The summer our daughter turned three, she made her first frienemy. They had too much in common, too much time together and, I now realize, a fascination with manipulation.
One bad day on the preschool playground, she said, her bossy friend told her they could play house or police. If they played house, our mature daughter had to be the baby. If they played police, our innocent daughter would have to go to jail. If she chose not to play, she said, she would have to go to jail anyway.
Her story complete, our daughter strapped herself into her car seat, bickered with her brothers, asked me to lower window. I was sweaty, dirty, exhausted, saddened by the events of the day, wondering how a good mother handles these types of situations.
“I’m so sorry, honey,” I said. My voice shook a little. “It sounds like you had a terrible day. How can I help?”
Hot wind blew through our open windows. We listened to the wheels of the family van rolling ‘round. “Mommy,” she finally said, “I made that whole story up.”
“Mostly,” she affirmed. “But it really was a bad day.”
When Po Bronson and Ashley Merryman’s book NurtureShock was published in 2009, it created quite a stir. Bronson was interviewed on several television and radio stations. Excerpts of the book were published in popular news magazines. Teachers talked about it.
NurtureShock includes an entire chapter, 22 unadorned pages, devoted to “why children lie.” I had listened to the radio shows, read the entire book, highlighting several interesting passages in the chapter on lying, including this one:
“In studies where children are observed in their homes, four-year-olds will lie once every two hours, while a six-year old will about once every hour. Few kids are an exception. In these same studies, 96% of all kids offer up lies,” (pg. 80).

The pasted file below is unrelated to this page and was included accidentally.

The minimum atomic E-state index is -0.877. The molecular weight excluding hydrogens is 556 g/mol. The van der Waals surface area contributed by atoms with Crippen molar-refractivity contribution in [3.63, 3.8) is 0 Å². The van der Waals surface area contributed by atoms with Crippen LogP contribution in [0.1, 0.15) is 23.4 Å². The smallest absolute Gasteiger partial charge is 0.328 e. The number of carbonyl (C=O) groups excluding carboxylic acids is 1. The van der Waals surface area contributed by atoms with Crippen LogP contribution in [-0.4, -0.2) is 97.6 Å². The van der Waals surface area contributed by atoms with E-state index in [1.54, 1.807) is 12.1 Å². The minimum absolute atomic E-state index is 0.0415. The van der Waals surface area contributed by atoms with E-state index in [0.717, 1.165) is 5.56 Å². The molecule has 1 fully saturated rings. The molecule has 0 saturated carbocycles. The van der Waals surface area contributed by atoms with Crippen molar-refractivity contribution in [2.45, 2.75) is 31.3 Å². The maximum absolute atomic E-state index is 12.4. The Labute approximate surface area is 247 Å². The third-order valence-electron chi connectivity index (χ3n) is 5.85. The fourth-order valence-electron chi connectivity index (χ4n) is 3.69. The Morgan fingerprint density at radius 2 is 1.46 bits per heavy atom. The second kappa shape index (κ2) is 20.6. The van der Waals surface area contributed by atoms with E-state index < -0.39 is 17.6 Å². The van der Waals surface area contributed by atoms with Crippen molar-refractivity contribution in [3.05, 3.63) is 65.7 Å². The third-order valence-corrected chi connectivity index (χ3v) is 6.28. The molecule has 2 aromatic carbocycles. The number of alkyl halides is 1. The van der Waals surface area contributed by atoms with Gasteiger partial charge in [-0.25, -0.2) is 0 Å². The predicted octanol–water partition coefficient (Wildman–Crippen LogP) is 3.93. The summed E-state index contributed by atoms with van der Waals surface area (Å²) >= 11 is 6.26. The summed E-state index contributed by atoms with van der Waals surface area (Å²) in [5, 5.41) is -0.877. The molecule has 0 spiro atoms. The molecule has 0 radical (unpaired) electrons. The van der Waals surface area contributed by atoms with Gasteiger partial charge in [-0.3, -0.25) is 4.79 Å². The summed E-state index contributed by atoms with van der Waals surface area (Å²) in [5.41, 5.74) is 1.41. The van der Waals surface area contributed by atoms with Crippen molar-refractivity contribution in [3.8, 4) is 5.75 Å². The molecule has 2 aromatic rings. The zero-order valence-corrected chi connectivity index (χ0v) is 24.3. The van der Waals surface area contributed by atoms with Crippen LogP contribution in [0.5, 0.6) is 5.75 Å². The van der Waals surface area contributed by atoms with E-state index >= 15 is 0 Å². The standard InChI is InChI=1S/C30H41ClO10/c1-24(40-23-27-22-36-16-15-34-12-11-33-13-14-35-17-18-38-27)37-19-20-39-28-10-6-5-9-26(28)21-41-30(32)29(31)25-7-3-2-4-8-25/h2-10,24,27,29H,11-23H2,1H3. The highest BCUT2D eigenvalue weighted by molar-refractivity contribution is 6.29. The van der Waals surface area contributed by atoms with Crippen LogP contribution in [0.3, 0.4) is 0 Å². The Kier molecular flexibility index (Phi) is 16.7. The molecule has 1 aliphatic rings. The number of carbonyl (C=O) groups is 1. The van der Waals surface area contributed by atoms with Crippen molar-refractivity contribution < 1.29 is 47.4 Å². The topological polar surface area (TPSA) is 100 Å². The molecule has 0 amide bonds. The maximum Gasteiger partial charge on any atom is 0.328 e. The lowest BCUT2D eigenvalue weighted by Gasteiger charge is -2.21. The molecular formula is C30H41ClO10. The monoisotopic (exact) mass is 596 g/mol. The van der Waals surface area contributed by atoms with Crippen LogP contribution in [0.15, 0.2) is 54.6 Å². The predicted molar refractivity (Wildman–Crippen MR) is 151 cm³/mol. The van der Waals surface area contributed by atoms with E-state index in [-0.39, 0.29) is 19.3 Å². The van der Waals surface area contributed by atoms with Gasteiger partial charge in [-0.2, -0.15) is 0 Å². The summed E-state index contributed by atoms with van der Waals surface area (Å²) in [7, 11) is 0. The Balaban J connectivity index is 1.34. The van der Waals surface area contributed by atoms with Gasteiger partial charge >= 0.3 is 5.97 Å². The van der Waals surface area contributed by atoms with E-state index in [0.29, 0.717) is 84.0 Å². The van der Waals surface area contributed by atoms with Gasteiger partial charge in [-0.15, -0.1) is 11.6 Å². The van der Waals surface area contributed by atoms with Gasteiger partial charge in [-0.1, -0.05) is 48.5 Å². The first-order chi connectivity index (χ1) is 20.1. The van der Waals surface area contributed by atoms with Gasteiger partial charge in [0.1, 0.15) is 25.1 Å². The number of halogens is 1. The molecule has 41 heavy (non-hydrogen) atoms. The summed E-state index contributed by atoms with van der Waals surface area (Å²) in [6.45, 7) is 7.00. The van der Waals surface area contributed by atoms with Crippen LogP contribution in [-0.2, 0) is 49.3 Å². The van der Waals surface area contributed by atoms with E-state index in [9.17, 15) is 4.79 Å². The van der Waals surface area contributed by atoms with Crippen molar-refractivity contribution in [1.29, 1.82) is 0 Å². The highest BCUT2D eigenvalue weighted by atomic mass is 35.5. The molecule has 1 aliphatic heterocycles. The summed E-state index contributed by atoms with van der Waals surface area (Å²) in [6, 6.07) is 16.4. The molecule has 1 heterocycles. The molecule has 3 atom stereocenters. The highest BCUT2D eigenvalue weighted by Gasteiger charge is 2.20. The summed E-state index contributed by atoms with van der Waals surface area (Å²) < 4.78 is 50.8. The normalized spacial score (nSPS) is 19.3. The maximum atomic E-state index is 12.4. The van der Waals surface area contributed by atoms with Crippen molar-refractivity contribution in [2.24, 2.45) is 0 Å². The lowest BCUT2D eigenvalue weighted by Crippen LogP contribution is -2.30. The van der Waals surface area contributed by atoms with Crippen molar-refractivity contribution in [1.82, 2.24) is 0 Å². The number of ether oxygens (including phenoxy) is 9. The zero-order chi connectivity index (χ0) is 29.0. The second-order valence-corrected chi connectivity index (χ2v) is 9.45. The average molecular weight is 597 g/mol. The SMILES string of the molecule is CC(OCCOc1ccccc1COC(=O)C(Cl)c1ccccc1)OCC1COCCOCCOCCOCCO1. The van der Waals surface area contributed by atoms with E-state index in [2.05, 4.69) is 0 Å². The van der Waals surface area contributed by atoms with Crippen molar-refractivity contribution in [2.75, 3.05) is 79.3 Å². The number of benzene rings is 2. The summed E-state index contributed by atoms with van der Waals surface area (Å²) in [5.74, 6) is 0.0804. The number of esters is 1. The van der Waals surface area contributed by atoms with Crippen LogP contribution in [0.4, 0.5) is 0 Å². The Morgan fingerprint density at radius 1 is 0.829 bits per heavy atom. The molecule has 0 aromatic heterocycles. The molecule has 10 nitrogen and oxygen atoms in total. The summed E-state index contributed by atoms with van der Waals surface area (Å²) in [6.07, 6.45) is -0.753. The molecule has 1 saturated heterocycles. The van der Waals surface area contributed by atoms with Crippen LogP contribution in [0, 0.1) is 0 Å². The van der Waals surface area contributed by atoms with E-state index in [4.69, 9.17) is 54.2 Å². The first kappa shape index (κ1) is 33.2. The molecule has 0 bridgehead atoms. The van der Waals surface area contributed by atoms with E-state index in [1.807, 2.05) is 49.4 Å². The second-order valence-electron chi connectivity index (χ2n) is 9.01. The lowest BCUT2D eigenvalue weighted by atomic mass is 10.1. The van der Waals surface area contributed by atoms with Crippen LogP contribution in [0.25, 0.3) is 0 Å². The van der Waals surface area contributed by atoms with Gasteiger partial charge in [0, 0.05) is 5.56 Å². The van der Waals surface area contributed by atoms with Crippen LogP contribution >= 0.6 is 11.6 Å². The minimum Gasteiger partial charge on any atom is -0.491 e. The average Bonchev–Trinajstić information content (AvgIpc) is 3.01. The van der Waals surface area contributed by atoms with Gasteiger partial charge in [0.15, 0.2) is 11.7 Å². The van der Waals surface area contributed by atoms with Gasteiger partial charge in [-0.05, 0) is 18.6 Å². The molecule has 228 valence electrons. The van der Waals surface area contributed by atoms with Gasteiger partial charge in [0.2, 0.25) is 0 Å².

Until my daughter’s car seat confession, I assumed we were happily ensconced with the 4% who spoke the truth.
Several months later, first thing one winter Monday morning, we piled into the family van, windows frosted, heater blasting. The kids strapped in, and our then nine-year-old son started moaning.
“Mom. I totally forgot I have a test on the states and the capitals today.”
“Did you study?”
“No. I don’t know any capitals. Can I stay home?”
“Not an option,” I said. “Do the best you can.”
The school office called at noon. Our son had just emerged from the bathroom. He said he was throwing up. They said he was white as a ghost. Several kids had the flu.
I thought of NurtureShock, and our daughter’s confession, and our desire to raise good, honest citizens. “He’s not sick,” I said. “I doubt he’s throwing up. He’s just afraid of flunking.”
Our son’s princely teacher told me later that he put a bucket by his chair while he took the test. He flunked. The bucket remained empty.
I thanked him, feeling like I might need a bucket too. “The bucket was a nice touch, don’t you think?” he said, smiling his support.
Honesty, we knew, is more important than capitals, more important than grades, the big, illusive developmental milestone we are aiming for. Our son had that message delivered in an empty bucket. We hope he will take it to heart.